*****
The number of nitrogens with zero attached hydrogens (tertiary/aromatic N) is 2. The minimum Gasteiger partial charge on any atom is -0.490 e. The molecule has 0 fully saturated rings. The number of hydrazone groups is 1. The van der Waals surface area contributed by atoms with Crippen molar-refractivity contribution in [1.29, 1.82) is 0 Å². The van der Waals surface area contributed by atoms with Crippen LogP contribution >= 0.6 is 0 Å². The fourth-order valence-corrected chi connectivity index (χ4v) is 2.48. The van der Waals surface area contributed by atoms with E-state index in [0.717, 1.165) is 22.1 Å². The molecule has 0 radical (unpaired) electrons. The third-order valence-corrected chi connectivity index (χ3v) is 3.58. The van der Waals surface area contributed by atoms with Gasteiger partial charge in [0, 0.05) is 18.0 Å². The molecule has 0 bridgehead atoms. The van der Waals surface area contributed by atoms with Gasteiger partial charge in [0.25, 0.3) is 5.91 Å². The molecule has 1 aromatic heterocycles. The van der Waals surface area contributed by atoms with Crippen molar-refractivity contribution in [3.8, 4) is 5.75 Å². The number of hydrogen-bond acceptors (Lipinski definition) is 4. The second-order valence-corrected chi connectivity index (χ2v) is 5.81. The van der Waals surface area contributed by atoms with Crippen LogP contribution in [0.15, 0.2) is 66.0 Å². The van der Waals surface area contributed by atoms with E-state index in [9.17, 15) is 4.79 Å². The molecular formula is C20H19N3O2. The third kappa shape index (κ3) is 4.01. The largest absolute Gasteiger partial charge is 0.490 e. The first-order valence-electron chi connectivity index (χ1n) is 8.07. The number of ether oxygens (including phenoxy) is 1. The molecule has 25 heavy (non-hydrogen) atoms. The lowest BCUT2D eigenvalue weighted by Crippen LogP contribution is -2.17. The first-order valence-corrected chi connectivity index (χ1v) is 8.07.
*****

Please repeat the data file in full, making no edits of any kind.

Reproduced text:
The number of nitrogens with zero attached hydrogens (tertiary/aromatic N) is 2. The minimum Gasteiger partial charge on any atom is -0.490 e. The molecule has 0 fully saturated rings. The number of hydrazone groups is 1. The van der Waals surface area contributed by atoms with Crippen molar-refractivity contribution in [1.29, 1.82) is 0 Å². The van der Waals surface area contributed by atoms with Crippen LogP contribution >= 0.6 is 0 Å². The fourth-order valence-corrected chi connectivity index (χ4v) is 2.48. The van der Waals surface area contributed by atoms with E-state index in [0.717, 1.165) is 22.1 Å². The molecule has 0 radical (unpaired) electrons. The third-order valence-corrected chi connectivity index (χ3v) is 3.58. The van der Waals surface area contributed by atoms with Gasteiger partial charge in [0, 0.05) is 18.0 Å². The molecule has 0 bridgehead atoms. The van der Waals surface area contributed by atoms with Gasteiger partial charge in [0.25, 0.3) is 5.91 Å². The molecule has 1 aromatic heterocycles. The van der Waals surface area contributed by atoms with Crippen molar-refractivity contribution in [3.8, 4) is 5.75 Å². The number of hydrogen-bond acceptors (Lipinski definition) is 4. The second-order valence-corrected chi connectivity index (χ2v) is 5.81. The van der Waals surface area contributed by atoms with Crippen LogP contribution in [0.15, 0.2) is 66.0 Å². The van der Waals surface area contributed by atoms with E-state index in [9.17, 15) is 4.79 Å². The molecular formula is C20H19N3O2. The third kappa shape index (κ3) is 4.01. The largest absolute Gasteiger partial charge is 0.490 e. The first-order valence-electron chi connectivity index (χ1n) is 8.07. The number of ether oxygens (including phenoxy) is 1. The molecule has 25 heavy (non-hydrogen) atoms. The lowest BCUT2D eigenvalue weighted by Crippen LogP contribution is -2.17. The first-order valence-corrected chi connectivity index (χ1v) is 8.07.